Ain't I A Woman Collective

Centring the Voices of Women with African Ancestry

Category Non-Fiction

Learning to Love, Other-wise

Written by Ndeye Diobaye It is inevitable that the environment that breeds us will teach us a thing or two about love. We hear of it, read about it, and watch it unfold in scandalously addictive comedies and dramas. We see love through our friends’ budding relationships, and some of us are lucky to see it within our families. We learn of what love looks like and put our learning

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A Sweet, Four-Letter Word

Written by Jacq Applebee If you looked in the mainstream and queer media, you’d think that love for LGBT people means settling down with the partner of their choice and having a lovely civil union or marriage.  That’s all there seems to be.  But if you asked many trans and bisexual/pansexual people, they’d tell you a different story.  Love for me, as a black non-binary bisexual, means acceptance.  It means

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Academia and the Identity of Mixed-Race Women

By Nicola Codner I am a 35-year old mixed race woman (Black Jamaican, Nigerian and White British), born and living in Leeds, Yorkshire the UK and I recently completed a counselling diploma. As part of the work I had to do to achieve my diploma I had to do a great deal of work around examining my racial and cultural identity. It was also part of the course requirements that I

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Killing That “Tragic Mulatto” Bullshit

By Grace Barber-Plentie Other than the photos of Lucille Bluth and J-Lo looking pissed off that I’ve carefully saved to use as reaction photos to white people doing, saying, or writing thoughtless stuff, there are about a million unfinished essays, or think pieces – whatever you want to call them – saved on my computer. All of them are about my identity as a black, or to be more specific, mixed

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Rethinking Identity – A Discourse on Complexity

By Jonelle Twum Allow us to define identity within its nature to presume belonging, existence and survival. Rationally and reductively, identity predicates belonging. Our initial identity formation commences with the integrity of a name. The nameless remain unseen in societies whose functions are constrained by labels, standardisations and regulations. In the evolution of life, identity unravels (un)naturally in a flux of circumstances and discontinues somewhat with death. As an endless dyad

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Building Bridges: Living In-Between Spaces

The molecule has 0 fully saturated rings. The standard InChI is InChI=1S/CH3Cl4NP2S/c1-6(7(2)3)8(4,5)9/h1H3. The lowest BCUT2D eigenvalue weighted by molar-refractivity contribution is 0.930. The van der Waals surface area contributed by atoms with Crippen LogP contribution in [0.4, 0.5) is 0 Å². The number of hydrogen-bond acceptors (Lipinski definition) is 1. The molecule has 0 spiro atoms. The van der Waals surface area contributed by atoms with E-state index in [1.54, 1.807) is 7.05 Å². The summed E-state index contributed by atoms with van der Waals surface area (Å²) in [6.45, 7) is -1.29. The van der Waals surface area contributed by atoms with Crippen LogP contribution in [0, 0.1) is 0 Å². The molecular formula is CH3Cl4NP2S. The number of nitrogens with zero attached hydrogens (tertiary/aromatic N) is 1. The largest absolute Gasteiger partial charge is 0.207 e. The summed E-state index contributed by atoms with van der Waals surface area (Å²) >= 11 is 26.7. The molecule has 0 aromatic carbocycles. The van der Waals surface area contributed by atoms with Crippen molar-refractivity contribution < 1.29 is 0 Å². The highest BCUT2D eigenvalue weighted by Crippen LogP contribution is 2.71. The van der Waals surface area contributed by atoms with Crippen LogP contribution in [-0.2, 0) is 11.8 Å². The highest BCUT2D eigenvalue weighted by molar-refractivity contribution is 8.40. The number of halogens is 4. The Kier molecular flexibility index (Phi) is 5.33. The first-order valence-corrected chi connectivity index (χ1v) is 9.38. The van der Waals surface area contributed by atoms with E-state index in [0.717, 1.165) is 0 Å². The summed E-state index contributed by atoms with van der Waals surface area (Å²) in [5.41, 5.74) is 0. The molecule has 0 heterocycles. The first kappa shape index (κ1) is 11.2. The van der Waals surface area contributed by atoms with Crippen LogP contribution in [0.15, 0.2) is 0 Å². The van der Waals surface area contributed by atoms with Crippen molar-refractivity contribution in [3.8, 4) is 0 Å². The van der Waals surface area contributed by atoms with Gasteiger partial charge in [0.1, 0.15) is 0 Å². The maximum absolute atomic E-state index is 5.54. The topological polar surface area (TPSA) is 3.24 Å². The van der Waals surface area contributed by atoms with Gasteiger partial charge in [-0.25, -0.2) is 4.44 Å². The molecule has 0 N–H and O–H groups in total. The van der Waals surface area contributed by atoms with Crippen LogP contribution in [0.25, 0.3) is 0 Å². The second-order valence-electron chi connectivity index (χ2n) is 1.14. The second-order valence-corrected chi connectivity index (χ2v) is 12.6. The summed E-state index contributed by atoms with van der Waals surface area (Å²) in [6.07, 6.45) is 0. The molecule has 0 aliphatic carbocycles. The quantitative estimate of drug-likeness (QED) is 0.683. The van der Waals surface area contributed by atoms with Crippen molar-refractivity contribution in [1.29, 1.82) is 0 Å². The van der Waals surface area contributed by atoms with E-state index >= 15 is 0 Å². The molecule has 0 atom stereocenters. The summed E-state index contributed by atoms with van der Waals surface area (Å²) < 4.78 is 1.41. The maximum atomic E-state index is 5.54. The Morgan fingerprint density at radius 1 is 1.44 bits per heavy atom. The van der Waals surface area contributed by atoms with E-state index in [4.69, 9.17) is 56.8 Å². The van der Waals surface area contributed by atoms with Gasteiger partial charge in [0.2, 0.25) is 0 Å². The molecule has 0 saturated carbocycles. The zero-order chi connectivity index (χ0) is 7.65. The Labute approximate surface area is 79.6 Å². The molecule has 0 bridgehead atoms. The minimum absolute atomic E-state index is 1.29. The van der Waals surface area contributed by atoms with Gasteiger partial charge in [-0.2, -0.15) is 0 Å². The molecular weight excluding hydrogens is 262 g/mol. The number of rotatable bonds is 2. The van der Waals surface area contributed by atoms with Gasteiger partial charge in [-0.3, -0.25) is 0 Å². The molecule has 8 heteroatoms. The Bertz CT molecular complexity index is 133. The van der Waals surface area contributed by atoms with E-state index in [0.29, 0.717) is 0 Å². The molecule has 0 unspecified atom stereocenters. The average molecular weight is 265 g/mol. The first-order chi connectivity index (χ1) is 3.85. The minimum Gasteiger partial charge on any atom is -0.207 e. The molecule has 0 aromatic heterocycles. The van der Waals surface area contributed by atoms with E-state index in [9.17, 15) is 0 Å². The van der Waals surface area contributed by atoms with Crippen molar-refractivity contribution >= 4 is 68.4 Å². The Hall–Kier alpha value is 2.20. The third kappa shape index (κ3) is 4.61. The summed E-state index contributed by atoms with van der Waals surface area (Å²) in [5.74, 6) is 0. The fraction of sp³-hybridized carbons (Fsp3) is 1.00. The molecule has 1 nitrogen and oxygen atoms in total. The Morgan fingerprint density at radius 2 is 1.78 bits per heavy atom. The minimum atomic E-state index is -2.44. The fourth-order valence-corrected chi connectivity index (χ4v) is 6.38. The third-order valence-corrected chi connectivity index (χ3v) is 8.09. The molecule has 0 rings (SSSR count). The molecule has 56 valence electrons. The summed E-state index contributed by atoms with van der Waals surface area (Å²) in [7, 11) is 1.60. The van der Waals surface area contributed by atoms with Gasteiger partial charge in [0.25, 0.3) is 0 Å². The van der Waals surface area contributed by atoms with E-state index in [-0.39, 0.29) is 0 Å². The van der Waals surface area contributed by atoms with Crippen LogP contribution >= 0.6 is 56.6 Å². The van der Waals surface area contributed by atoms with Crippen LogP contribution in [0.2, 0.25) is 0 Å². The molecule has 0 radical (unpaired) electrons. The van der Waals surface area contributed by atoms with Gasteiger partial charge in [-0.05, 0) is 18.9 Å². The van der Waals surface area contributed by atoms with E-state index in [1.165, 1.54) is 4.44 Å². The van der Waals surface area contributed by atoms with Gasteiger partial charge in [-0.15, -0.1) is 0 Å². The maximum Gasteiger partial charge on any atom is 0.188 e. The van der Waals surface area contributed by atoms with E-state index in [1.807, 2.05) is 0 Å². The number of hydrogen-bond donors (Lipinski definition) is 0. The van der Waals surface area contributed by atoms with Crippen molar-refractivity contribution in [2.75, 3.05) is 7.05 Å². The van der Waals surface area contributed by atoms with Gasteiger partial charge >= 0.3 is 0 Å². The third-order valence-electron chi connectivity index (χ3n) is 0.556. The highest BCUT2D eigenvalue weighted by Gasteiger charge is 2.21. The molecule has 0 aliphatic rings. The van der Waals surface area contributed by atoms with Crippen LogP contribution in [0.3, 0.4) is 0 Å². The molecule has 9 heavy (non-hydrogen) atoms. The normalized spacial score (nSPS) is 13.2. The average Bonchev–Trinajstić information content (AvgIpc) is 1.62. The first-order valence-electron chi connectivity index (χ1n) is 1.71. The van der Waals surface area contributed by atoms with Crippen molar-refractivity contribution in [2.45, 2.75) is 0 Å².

By Eleanor T. Khonje “Our home is defined by the many footprints that we have left in the many spaces.” Ever since I can remember, I have always found a sense of myself, some sort of inexplicable and spiritual solace, in what I call in-between spaces. I have always felt that this is the space where I can fully be understood as myself; where on the days I feel like I

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Mundele is the New Black – On Expatriation and Whiteness

By Ndeye Diobaye I am a black person in my home country, and thus a minority; but my assigned identity is ambiguous here. I’m not totally African, nor do I feel entitled to the title of “Expatriate.” The term “expat” carries its exclusivity through borders and lands; it is internationally reserved for white people. As such, the hype that builds on ‘living the expat life’ is one of the various outcomes of

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I Am Mixed And I Am Whole

By Sekai Makoni When I heard the theme for this month was ‘identity’, the word crisis as an appendage kept coming to mind. As a mixed person it, it seems as though the word “crisis” is constantly attached to identity, as though there is confusion somewhere. This is problematic. Other phrases that have become synonymous with “mixed race” include: ‘unsure of themselves’, ‘in-between’, ‘not one, not the other’, etc. It becomes

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HAIR

By Vanessa Jubey Tufts of straight hair stand at attention on top of the small waves below. The straight ends are almost successful at hiding what’s underneath, that hair of resistance. They stick up like antennae. My hair is saturated with deep conditioner. I grab the scissors and take a snip, then another; and another. What was my hair now sits lifeless on the floor. I look at myself and

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What RENEWAL Means to Me

By Gabrielle G.   Renewal, to me, meant finding peace of mind and discovering who I was. Having been so caught up in the stresses of society and the outside world, I began to feel overwhelmed. It felt as though I wasn’t doing anything for the benefit or sole purpose of ME.  I did everything I was told to do, everything I was supposed to do: went to school full-time

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